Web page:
Students rediscover optimism through mental wellness journey: Junior Heidi Purnama

When junior Heidi Purnama began high school, she acted outgoing, silly and kind. In reality, however, she was struggling with depressive thoughts. “I projected a completely different person than who I felt like internally,” she said. “People didn’t know what I was going through, and I didn’t think that it was important for them to know. I didn’t want people to pity me or treat me as if I was going to break.”

Part of Purnama’s depression can be attributed to her disillusionment with art, which had initially motivated her. “For two years, I wanted to be an artist,” she said. “I knew which colleges I wanted to go to, and I was so set on this path that I was already looking at application details. But somewhere down the line, reality gave me a good beating, and I realized it was just a fantasy. Now, I can’t pick up a pen and paper without wanting to throw my supplies on the floor. I’ve forgotten how to draw. With that, I’ve forgotten why I drew in the first place. Something I loved to do has slipped away, but I was too numb to stop it.”

Purnama’s mental state made her daily life feel increasingly robotic and monotonous. “I was just going through the motions,” she said. “I woke up and went to school; after school, I’d have volleyball practice, go home, have dinner, force myself to draw and go to bed. I saw a lot of things as meaningless—school, for one. My depression made me lose motivation to do a lot of things I once loved.”

In the beginning of her sophomore year, Purnama wrote a lengthy, vulnerable letter to her English teacher, Kristen Kim, in response to an introductory prompt for the class: “Tell me something about yourself that most people wouldn’t know.” The letter was the first time Purnama shared her struggles with depression to an adult. “I am struggling, and that’s something most people don’t know about me,” Purnama said in her letter. “I’m struggling to live as myself… I’m struggling to get a grip on life.”

Worried about Purnama’s mental health, Kim alerted then-Wellness Coordinator Genevae Dixon, who reached out to Purnama. Eventually, Purnama sought professional help off-campus. “My first step to recovery was accepting the help that was offered,” she said. “Being open to therapy and talking to my psychiatrist about my feelings really helped me in the beginning.”

Transferring from Gunn to Lydian—a private, personalized-learning-based school—for her sophomore year also assisted Purnama’s gradual improvement in mental health. “Being at Lydian meant that I was in control of my education,” she said. “Learning was at my pace, and I felt more capable. I had great teachers who wanted me to learn and cared about my education and personal life. I transferred back to Gunn this year, but Lydian was a huge part of my recovery.”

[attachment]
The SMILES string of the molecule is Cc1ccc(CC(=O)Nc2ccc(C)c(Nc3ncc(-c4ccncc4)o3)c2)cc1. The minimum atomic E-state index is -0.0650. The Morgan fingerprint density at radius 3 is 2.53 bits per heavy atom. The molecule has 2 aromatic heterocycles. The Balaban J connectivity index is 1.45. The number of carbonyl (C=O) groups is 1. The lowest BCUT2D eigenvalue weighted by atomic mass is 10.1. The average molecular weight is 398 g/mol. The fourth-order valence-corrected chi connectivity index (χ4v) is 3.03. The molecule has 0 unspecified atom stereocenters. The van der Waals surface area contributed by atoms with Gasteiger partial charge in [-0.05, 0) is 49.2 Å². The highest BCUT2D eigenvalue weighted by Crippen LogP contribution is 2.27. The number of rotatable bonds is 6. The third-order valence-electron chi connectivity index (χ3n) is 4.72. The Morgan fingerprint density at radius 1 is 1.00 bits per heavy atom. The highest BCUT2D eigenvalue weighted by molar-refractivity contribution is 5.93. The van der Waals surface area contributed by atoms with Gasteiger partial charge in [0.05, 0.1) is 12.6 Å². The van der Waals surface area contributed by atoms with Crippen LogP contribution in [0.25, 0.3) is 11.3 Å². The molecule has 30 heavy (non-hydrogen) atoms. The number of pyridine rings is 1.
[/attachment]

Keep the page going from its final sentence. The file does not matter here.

During her recovery, there was a shift not in Purnama’s overall philosophy on life, but in her reaction to it. “I used to have this notion of nihilism,” she said. “I’d think, ‘My life, in the very grand scheme of the universe, is insignificant, so it doesn’t matter whether I am alive or dead.’ Now, I’m more of an optimistic nihilist. I still understand that I play a very small part in this world, but because of this, I feel freer to live life however I want.”

After Purnama’s family decided that she was ready to stop going to therapy, Purnama found herself prepared to handle her new freedom. “In the beginning, having a professional psychiatrist was really great for talking through my issues,” she said. “But I realized that there was only so much my psychiatrist could do after she helped me navigate my past—it was up to me to improve myself for the future. After I stopped having appointments, it felt like I could find my own way in the world. I began to feel better a lot faster after that.”

After setting strategies to keep herself grounded, Purnama now feels more stable. “I like to rationalize my feelings by finding a logical explanation for them,” she said. “Most of the time, these explanations are simple: sleep, diet, my period. This kind of thinking helps me keep myself in check and avoid directing anger at myself. I also keep a conflict journal where I write through my problems by identifying reasons for them as well as solutions that I can use to resolve them.”

Purnama hopes that other students struggling with similar problems will reach out for help like she did. “Be honest with yourself and what you think you need,” she said. “A lot of the time, people who are depressed feel that their struggles aren’t enough to ask for help. Depression is an illness with actual diagnoses, but it doesn’t mean that there’s a certain threshold of ‘depressed enough’ in order for you to seek help. Everyone’s situation is different, and I don’t want to speak for everyone. It’s not easy, but I believe there’s always a way out.”